Friday, December 25, 2009

Dancing Your Own Steps - In Competition

At our Christmas Eve Culinary Indulgence Festival last night, we discussed the fact that none of us could remember which DVDs we had any more. So today, I sat down and typed up a spread sheet of my movie titles. (This would be impossible to do with my books, but movies, I can just manage it.)

I was shocked to find some titles missing. Okay, maybe a couple of those Hitchcocks were ones I had in VHS or rented recently enough that I just thought I had them, but I was absolutely SURE that I had Strictly Ballroom. I know I did. That is my favorite writer movie of all time. How could I not have it?

I didn't know what to expect the first time I saw Strictly Ballroom. Friends had recommended it as "beautiful" and I had some vague idea that it was a little art house documentary about dancing. And for a minute or so, the opening did not dissuade me from this belief. Beautiful dancing, music, interviews.... and then it takes a wild left turn into something else entirely. (The opening sequence is worth watching just for its own sake.)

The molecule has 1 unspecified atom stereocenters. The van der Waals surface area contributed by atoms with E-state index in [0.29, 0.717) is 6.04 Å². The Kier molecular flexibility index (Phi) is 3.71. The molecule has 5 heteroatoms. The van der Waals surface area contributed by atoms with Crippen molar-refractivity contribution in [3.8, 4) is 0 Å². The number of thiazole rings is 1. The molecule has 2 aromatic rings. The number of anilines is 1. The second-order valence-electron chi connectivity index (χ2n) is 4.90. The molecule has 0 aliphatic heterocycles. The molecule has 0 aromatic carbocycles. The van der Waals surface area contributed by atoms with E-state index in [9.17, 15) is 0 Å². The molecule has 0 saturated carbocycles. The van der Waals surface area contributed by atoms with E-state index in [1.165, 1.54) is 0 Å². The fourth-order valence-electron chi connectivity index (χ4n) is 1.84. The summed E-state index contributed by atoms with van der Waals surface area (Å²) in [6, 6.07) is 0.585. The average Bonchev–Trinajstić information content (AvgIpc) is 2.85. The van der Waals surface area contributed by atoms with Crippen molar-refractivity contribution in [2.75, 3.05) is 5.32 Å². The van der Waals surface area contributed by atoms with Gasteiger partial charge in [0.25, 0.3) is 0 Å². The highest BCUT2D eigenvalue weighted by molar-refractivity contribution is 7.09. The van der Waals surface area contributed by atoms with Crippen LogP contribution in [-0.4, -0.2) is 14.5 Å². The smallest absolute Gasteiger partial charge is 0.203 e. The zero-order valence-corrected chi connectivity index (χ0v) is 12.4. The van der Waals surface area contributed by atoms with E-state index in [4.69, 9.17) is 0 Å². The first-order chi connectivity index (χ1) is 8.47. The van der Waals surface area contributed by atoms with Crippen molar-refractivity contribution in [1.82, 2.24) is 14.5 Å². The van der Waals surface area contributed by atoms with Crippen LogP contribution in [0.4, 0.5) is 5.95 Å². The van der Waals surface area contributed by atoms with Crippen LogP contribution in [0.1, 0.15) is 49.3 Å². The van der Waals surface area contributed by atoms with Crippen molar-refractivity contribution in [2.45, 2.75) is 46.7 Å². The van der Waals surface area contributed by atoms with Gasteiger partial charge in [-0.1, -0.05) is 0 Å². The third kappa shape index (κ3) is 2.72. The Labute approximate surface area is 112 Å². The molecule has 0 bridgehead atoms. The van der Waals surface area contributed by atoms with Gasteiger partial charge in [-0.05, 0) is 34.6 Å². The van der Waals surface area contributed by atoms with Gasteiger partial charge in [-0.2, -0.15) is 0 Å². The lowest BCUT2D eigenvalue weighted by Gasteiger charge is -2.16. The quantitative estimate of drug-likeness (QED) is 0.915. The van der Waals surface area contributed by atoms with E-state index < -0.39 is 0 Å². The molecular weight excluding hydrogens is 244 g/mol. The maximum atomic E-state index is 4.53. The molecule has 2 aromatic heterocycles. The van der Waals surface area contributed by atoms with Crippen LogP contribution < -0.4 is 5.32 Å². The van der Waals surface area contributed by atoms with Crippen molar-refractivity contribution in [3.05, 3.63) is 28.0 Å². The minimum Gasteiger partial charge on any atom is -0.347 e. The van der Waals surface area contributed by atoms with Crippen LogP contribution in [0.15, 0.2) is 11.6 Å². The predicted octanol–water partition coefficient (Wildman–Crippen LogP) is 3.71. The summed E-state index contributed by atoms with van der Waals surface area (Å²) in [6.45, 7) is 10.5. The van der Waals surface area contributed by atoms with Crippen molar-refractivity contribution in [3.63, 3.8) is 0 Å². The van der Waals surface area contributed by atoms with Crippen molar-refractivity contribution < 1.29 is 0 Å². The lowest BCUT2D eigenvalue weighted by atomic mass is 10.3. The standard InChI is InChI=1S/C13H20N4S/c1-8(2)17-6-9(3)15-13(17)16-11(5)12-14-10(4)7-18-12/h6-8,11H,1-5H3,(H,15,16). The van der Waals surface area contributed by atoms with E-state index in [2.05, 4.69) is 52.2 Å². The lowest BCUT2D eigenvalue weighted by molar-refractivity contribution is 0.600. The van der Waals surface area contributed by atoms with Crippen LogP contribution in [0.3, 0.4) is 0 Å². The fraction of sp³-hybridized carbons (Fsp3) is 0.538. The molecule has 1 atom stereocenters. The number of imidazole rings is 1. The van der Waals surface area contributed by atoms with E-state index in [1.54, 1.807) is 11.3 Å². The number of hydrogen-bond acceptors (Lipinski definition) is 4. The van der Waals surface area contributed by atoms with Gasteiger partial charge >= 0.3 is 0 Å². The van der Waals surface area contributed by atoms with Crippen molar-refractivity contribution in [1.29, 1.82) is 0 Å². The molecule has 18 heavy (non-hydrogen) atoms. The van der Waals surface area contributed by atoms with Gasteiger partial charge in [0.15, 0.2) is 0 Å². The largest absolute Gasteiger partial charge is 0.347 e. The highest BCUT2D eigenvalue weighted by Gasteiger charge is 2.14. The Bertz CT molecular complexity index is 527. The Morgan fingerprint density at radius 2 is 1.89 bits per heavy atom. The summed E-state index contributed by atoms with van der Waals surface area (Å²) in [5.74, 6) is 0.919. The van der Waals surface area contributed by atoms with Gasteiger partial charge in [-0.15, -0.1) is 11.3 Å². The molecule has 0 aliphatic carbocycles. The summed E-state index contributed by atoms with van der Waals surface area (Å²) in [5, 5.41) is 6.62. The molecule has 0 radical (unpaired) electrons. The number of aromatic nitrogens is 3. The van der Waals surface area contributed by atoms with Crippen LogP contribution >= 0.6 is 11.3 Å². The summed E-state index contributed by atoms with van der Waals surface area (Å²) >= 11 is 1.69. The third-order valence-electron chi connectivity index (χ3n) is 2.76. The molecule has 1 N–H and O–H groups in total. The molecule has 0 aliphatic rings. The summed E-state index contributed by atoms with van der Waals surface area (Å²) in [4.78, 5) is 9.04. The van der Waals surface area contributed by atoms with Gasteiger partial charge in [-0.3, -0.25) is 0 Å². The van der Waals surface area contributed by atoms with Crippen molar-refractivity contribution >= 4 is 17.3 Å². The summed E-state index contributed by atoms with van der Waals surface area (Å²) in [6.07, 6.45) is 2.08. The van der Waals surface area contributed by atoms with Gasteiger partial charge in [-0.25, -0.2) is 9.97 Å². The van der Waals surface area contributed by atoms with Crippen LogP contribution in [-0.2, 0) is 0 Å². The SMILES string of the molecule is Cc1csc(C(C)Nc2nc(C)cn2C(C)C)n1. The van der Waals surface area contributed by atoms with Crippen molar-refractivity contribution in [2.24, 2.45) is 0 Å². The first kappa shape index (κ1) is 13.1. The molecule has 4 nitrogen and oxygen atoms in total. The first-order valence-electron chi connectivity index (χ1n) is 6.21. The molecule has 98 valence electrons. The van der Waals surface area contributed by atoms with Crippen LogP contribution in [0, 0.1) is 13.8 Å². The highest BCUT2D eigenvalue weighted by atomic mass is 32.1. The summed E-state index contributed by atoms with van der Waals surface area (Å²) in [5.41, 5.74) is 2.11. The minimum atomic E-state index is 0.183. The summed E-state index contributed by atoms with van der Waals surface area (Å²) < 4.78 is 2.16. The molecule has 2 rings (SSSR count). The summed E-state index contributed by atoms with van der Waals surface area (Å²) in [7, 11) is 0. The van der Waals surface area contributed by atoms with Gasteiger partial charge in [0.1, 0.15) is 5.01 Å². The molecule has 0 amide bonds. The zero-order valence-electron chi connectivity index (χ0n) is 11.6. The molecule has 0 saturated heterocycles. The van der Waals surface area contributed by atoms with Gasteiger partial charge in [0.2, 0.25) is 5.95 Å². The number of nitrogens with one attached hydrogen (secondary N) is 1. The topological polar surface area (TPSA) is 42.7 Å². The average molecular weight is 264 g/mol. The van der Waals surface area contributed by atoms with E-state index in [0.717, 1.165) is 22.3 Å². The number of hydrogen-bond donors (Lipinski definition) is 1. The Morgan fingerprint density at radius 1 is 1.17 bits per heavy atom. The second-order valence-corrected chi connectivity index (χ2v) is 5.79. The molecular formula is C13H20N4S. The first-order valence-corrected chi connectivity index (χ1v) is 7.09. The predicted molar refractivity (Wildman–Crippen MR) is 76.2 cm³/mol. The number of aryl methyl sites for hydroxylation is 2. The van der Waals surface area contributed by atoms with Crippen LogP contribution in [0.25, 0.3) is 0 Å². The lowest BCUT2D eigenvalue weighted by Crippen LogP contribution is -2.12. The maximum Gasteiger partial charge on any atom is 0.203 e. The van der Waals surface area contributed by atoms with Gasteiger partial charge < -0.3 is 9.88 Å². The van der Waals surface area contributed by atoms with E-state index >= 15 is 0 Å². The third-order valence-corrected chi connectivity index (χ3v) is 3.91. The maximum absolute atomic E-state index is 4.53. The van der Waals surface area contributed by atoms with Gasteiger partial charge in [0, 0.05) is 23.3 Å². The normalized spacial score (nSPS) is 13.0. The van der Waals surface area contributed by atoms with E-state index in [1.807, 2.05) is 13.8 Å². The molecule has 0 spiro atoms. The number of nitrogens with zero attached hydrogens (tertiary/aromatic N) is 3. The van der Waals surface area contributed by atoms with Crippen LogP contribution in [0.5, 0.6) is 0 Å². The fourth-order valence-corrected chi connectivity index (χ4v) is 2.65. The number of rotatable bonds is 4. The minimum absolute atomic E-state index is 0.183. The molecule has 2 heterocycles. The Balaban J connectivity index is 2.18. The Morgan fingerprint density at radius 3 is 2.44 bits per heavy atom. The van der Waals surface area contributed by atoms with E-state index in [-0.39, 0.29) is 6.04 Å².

Strictly Ballroom, aside from being a great comedy, a fun fairytale romance (a la Cinderella meets Ugly Duckling) and a beautiful music and dance picture, is also a great writer's picture. I highly recommend it for anyone struggling with the choices that greet a writer today especially in terms of going for professional publication or striking out on your own with self-publication, or some other new media paradigm.

This movie seems to be about breaking the rules and dancing your own steps... but it has a deeper message for the artist. The protagonists of this story could simply leave the world of ballroom dancing behind and dance for love, or on the street, or create their own venue. But they don't, even when pushed to the limit. The lesson here is not that you dance your own steps, but rather that you must dance your own steps in competition. For Real. Before the judges and audience.

So do it for real, whether you succeed or fail. Real dancing, and real writing, should always get its chance before the judges and the audience.

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